Tuesday, 27 November 2018

Spiritual Disciplines- Worship

Today we are completing our series on the Spiritual Disciplines. And this morning we are dealing with the discipline of worship.

It is appropriate that today is also the feast of the Reign of Christ. This is the end of the church’s year. At the height of the church year, after we move through all the seasons, after we retell the story of Christ and his disciples, we reach this Sunday. This Sunday declares that Christ is King. As we read in Revelation 1:5, Jesus is the “ruler of the kings of the earth”. And all through our Gospel reading Jesus declares that he is a king and he has a kingdom. He is our king and we are his people. It is only appropriate that we are a worshiping people.

Worship is expressing the greatness, beauty, and goodness of God through words, music, rituals, and adoration. Through worship we enter into an encounter with God. Worship can be done individually and as a group. As Christians we should practice both.

We worship individually as we express our love and thanks to God. We can do that before we even take the covers of when we get up in the morning. We can worship as we drive our car. We can open ourselves up to God’s presence as we walk our dog. God might give us a gentle nudge to say something or do something as we maintain ongoing worship throughout our day. In pretty much any situation we can lift our hearts to God as we express our love and devotion. Our individual practice of worship will lead us into corporate worship.

As a part of our individual worship we can prepare for Corporate worship. We pray Saturday evening that we will be ready to worship. We pray for those leading worship. We pray for the congregation that will gather. We come a bit early and we pray for those who come through the doors, that any barriers to true worship would be removed and that they would feel God’s grace rest on them. We thank God for noisy children- for the abundant life God has put in them. As people speak and laugh around us we thank God for friendship, and joy in the Body of Christ. When someone coughs we have an opportunity to pray for their health. In our mind we see God present with the congregation.

As a group, we worship using a liturgy, which is a pattern of worship. “Liturgy” comes from the Greek word “leitourgĂ­a
”, which means “work of the people”. It is something we do together. Worship isn’t something done by the priest, or the musician alone, which is then observed by everyone. The job of the priest, the musician, those who do the Prayers of the People, all of it is to lead the congregation in worship of God. We sing, we give our attention to the prayers and the readings, so that we can participate in the worship of God. 

In corporate worship the audience isn’t the congregation. The audience is God. The Danish theologian, Soren Kierkegaard speaks about this. The priest, in a sense, is the director, and the congregation are actors in a great drama. We are all performing for God. Each of us has a part to play in this. Kierkegaard says,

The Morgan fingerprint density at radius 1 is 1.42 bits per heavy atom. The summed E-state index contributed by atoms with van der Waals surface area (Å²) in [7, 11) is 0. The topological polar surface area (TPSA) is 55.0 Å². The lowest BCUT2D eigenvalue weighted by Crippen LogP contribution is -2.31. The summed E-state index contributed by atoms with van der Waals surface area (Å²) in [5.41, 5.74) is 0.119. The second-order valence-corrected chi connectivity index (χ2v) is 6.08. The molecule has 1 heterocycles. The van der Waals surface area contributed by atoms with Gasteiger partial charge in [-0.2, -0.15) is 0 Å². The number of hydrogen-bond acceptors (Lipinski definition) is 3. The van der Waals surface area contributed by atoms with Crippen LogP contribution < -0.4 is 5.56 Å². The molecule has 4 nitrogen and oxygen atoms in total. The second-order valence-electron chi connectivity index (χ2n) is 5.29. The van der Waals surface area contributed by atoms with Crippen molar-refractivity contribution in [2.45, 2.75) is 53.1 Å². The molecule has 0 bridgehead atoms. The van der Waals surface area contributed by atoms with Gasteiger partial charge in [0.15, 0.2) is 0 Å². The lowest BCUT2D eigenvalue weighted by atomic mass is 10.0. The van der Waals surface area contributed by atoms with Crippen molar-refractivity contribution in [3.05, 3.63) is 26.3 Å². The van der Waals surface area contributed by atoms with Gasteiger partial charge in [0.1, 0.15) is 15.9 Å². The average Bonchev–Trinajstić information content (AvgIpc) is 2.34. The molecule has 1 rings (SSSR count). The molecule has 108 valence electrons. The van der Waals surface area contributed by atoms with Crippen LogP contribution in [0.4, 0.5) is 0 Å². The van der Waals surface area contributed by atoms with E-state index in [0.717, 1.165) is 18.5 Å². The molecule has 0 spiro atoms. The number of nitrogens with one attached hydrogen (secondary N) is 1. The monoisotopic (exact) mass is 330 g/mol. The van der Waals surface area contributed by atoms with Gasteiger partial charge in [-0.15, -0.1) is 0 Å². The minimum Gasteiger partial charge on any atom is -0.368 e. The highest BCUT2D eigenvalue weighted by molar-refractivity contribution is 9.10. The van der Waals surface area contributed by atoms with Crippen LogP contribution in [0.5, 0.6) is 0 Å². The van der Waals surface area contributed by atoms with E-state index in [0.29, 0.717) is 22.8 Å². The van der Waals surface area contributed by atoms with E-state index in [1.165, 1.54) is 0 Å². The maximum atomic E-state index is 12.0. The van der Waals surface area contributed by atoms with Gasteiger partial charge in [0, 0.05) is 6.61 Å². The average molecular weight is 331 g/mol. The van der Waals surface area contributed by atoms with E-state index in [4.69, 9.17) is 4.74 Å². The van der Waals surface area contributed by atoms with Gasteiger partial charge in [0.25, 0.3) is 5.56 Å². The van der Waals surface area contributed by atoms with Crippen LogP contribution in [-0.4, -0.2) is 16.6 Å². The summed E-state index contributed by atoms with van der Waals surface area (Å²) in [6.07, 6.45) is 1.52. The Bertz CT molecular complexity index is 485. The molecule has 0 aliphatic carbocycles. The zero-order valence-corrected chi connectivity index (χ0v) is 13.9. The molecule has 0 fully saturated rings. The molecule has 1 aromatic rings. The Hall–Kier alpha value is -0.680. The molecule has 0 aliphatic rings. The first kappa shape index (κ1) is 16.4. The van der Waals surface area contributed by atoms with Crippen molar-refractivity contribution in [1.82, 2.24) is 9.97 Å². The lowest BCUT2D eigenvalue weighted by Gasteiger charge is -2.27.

“In the theater, the play is staged before an audience who are called theatergoers; but at the devotional address, God himself is present. In the most earnest sense God is the critical theatergoer, who looks on to see how the lines are spoken and how they are listened to.”
 God is the audience. We are a part of the divine play through our words, through our “Amen!”, through our singing, through our attention to the readings, etc.

It’s not that our desires regarding worship don’t matter, but they aren’t primary. What we want to do is worship in a way that is worthy of God. We want to offer our best. We want to worship in a way that is consistent with God’s people, but which is also meaningful for who we are. However, our tastes are not the primary factor when we consider how we worship. And in our consumer culture we shouldn’t underestimate how powerfully we feel the need to be a consumer who has choices. It is quite counter-cultural, or even offensive, to suggest that our desires aren’t primary. I know an Orthodox priest who had someone come up to him after the service and say, “I didn’t enjoy that service”. He responded by saying, “That’s okay. It wasn’t for you”. That’s what Kierkegaard was trying to say. Worship is not about us. It is us “performing” for an audience of one, the holy Trinity.

Now we should find some connection to God in worship, but if we don’t experience that we should first ask ourselves how we prepared for worship. Did we offer ourselves to God in worship? Did we contemplate God’s greatness and love? Do we have a sense of serving God in worship? … Or, are we only seeking personal inspiration? …